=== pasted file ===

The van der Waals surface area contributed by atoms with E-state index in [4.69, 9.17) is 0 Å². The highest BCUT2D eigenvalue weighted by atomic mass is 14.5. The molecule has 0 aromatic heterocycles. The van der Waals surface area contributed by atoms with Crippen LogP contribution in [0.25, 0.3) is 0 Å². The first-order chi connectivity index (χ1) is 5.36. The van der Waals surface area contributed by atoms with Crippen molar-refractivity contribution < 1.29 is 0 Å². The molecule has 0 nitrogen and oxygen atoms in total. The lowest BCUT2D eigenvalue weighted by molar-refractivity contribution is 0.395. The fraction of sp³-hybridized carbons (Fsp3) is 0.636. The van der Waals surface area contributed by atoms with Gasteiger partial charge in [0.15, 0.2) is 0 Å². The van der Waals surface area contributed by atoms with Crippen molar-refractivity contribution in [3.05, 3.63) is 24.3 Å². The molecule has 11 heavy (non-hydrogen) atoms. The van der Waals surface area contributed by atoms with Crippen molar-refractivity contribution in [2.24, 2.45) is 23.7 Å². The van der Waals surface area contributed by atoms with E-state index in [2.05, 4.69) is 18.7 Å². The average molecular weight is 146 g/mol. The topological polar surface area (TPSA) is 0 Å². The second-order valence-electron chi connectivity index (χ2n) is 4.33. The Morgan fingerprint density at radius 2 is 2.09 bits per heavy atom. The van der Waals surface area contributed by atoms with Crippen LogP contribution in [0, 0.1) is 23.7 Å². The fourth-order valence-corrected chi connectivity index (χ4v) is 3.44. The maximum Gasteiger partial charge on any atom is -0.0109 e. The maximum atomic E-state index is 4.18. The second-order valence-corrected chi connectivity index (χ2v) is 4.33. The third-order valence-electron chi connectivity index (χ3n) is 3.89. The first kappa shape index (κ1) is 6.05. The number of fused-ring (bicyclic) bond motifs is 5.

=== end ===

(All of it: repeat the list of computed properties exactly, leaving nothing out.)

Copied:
The van der Waals surface area contributed by atoms with E-state index in [4.69, 9.17) is 0 Å². The highest BCUT2D eigenvalue weighted by atomic mass is 14.5. The molecule has 0 aromatic heterocycles. The van der Waals surface area contributed by atoms with Crippen LogP contribution in [0.25, 0.3) is 0 Å². The first-order chi connectivity index (χ1) is 5.36. The van der Waals surface area contributed by atoms with Crippen molar-refractivity contribution < 1.29 is 0 Å². The molecule has 0 nitrogen and oxygen atoms in total. The lowest BCUT2D eigenvalue weighted by molar-refractivity contribution is 0.395. The fraction of sp³-hybridized carbons (Fsp3) is 0.636. The van der Waals surface area contributed by atoms with Gasteiger partial charge in [0.15, 0.2) is 0 Å². The van der Waals surface area contributed by atoms with Crippen molar-refractivity contribution in [3.05, 3.63) is 24.3 Å². The molecule has 11 heavy (non-hydrogen) atoms. The van der Waals surface area contributed by atoms with Crippen molar-refractivity contribution in [2.24, 2.45) is 23.7 Å². The van der Waals surface area contributed by atoms with E-state index in [2.05, 4.69) is 18.7 Å². The average molecular weight is 146 g/mol. The topological polar surface area (TPSA) is 0 Å². The second-order valence-electron chi connectivity index (χ2n) is 4.33. The Morgan fingerprint density at radius 2 is 2.09 bits per heavy atom. The van der Waals surface area contributed by atoms with Crippen LogP contribution in [0, 0.1) is 23.7 Å². The fourth-order valence-corrected chi connectivity index (χ4v) is 3.44. The maximum Gasteiger partial charge on any atom is -0.0109 e. The maximum atomic E-state index is 4.18. The second-order valence-corrected chi connectivity index (χ2v) is 4.33. The third-order valence-electron chi connectivity index (χ3n) is 3.89. The first kappa shape index (κ1) is 6.05. The number of fused-ring (bicyclic) bond motifs is 5.